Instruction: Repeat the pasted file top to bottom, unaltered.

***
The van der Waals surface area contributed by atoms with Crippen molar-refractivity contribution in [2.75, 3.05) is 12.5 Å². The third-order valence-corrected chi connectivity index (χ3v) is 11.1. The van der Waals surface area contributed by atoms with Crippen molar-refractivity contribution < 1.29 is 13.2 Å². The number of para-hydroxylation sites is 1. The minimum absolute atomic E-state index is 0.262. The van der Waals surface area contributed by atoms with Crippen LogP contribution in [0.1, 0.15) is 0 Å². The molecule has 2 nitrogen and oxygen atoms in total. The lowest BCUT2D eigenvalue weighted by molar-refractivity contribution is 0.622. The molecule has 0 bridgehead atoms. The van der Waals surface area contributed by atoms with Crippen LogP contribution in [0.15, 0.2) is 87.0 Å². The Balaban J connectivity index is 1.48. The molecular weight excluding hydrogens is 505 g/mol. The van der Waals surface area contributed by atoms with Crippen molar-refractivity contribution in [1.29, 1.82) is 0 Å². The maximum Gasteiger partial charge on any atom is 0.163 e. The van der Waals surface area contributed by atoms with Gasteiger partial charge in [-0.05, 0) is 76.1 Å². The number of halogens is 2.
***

The van der Waals surface area contributed by atoms with Crippen molar-refractivity contribution in [2.75, 3.05) is 12.5 Å². The third-order valence-corrected chi connectivity index (χ3v) is 11.1. The van der Waals surface area contributed by atoms with Crippen molar-refractivity contribution < 1.29 is 13.2 Å². The number of para-hydroxylation sites is 1. The minimum absolute atomic E-state index is 0.262. The van der Waals surface area contributed by atoms with Crippen LogP contribution in [0.1, 0.15) is 0 Å². The molecule has 2 nitrogen and oxygen atoms in total. The lowest BCUT2D eigenvalue weighted by molar-refractivity contribution is 0.622. The molecule has 0 bridgehead atoms. The van der Waals surface area contributed by atoms with Crippen LogP contribution in [0.15, 0.2) is 87.0 Å². The Balaban J connectivity index is 1.48. The molecular weight excluding hydrogens is 505 g/mol. The van der Waals surface area contributed by atoms with Crippen molar-refractivity contribution in [1.29, 1.82) is 0 Å². The maximum Gasteiger partial charge on any atom is 0.163 e. The van der Waals surface area contributed by atoms with Gasteiger partial charge in [-0.05, 0) is 76.1 Å². The number of halogens is 2.